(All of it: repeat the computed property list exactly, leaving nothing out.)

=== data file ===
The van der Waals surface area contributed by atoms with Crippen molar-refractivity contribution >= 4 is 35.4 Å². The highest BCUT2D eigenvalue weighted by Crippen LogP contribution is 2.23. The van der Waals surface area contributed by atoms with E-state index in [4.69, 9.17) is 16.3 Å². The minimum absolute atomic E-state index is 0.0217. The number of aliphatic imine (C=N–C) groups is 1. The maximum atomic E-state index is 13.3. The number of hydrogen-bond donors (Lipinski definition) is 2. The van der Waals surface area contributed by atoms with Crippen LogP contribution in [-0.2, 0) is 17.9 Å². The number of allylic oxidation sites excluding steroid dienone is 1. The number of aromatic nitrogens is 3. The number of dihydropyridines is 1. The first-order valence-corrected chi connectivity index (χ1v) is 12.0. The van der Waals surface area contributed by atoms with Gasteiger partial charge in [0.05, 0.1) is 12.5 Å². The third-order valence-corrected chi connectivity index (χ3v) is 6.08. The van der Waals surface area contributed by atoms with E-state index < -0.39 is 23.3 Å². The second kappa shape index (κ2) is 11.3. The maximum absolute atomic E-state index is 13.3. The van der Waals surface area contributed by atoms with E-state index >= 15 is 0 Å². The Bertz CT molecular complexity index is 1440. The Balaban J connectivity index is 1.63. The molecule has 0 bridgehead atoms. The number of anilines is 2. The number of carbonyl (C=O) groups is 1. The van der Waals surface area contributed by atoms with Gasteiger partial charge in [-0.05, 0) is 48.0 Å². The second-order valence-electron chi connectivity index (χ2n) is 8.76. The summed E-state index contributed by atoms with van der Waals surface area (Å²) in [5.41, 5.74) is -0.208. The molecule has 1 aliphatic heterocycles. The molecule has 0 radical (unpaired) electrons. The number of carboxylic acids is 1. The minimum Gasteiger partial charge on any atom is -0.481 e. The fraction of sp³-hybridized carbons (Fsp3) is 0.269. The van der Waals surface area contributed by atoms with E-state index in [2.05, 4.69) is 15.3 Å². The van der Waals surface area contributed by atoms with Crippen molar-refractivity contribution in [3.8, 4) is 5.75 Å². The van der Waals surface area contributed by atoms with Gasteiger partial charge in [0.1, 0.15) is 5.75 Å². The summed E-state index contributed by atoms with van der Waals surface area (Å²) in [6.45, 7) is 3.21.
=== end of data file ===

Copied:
The van der Waals surface area contributed by atoms with Crippen molar-refractivity contribution >= 4 is 35.4 Å². The highest BCUT2D eigenvalue weighted by Crippen LogP contribution is 2.23. The van der Waals surface area contributed by atoms with E-state index in [4.69, 9.17) is 16.3 Å². The minimum absolute atomic E-state index is 0.0217. The number of aliphatic imine (C=N–C) groups is 1. The maximum atomic E-state index is 13.3. The number of hydrogen-bond donors (Lipinski definition) is 2. The van der Waals surface area contributed by atoms with Crippen LogP contribution in [-0.2, 0) is 17.9 Å². The number of allylic oxidation sites excluding steroid dienone is 1. The number of aromatic nitrogens is 3. The number of dihydropyridines is 1. The first-order valence-corrected chi connectivity index (χ1v) is 12.0. The van der Waals surface area contributed by atoms with Gasteiger partial charge in [0.05, 0.1) is 12.5 Å². The third-order valence-corrected chi connectivity index (χ3v) is 6.08. The van der Waals surface area contributed by atoms with E-state index < -0.39 is 23.3 Å². The second kappa shape index (κ2) is 11.3. The maximum absolute atomic E-state index is 13.3. The van der Waals surface area contributed by atoms with E-state index >= 15 is 0 Å². The Bertz CT molecular complexity index is 1440. The Balaban J connectivity index is 1.63. The molecule has 0 bridgehead atoms. The number of anilines is 2. The number of carbonyl (C=O) groups is 1. The van der Waals surface area contributed by atoms with Gasteiger partial charge in [-0.05, 0) is 48.0 Å². The second-order valence-electron chi connectivity index (χ2n) is 8.76. The summed E-state index contributed by atoms with van der Waals surface area (Å²) in [5.41, 5.74) is -0.208. The molecule has 1 aliphatic heterocycles. The molecule has 0 radical (unpaired) electrons. The number of carboxylic acids is 1. The minimum Gasteiger partial charge on any atom is -0.481 e. The fraction of sp³-hybridized carbons (Fsp3) is 0.269. The van der Waals surface area contributed by atoms with E-state index in [2.05, 4.69) is 15.3 Å². The van der Waals surface area contributed by atoms with Crippen molar-refractivity contribution in [3.8, 4) is 5.75 Å². The van der Waals surface area contributed by atoms with Gasteiger partial charge in [0.1, 0.15) is 5.75 Å². The summed E-state index contributed by atoms with van der Waals surface area (Å²) in [6.45, 7) is 3.21.